Why not also consider a Precision or a P/J? For $900, you could get an American Deluxe P/J... that was my first quality bass and still my #1 go to.

    Final thought... buy used and save.
  14. MakiSupaStar

    MakiSupaStar The Lowdown Diggler

    Apr 12, 2006
    Huntington Beach, CA
    I've played both of those Carvins and I've also played a Marcus Miller Jazz. The Marcus Miller bass is much better in my opinion, and I don't really like playing Fenders. It just has a great warm sound that sits really well in the mix. I've also played the MM Stingray both 5vrs and 4 bangers and they're much too bright for my liking.
  15. remcult

    remcult Supporting Member

    Dec 26, 2012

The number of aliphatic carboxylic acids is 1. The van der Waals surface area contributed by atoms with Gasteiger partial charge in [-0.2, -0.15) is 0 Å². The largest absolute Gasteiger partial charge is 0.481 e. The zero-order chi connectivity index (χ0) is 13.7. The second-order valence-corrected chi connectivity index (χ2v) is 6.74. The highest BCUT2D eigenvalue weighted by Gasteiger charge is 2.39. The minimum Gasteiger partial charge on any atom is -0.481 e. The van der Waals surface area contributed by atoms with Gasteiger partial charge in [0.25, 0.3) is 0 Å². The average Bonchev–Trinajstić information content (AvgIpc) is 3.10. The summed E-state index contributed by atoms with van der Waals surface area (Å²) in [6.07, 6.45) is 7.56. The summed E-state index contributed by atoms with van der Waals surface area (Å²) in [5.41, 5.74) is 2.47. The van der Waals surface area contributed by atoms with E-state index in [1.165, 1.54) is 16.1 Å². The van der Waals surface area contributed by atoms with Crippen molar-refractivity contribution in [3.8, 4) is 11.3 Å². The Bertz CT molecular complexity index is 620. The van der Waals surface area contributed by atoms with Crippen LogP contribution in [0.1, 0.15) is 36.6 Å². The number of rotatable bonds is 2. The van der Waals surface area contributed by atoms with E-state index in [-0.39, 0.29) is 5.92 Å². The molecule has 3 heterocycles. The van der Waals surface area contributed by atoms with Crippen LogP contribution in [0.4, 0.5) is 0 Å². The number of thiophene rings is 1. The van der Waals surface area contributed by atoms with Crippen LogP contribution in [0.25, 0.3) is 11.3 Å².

New Jersey
    thanks everyone for the input. my apologies for not being able to be more specific with the criteria for what sound i'm looking for, i'm still figuring out how to articulate it.

    i've seen all of these for $800 and less. i think for now i'm going to hold off for now and figure out which of the Carvins to lean toward, and to try and find a Marcus Miller and L2000 to try
  16. Mystic Michael

    Mystic Michael Hip No Ties

    Apr 1, 2004
    New York, NY
    An American Deluxe Precision Bass is a very nice instrument indeed. Pretty much top of the line as far as I'm concerned. Possibly the best instrument Fender makes... :meh: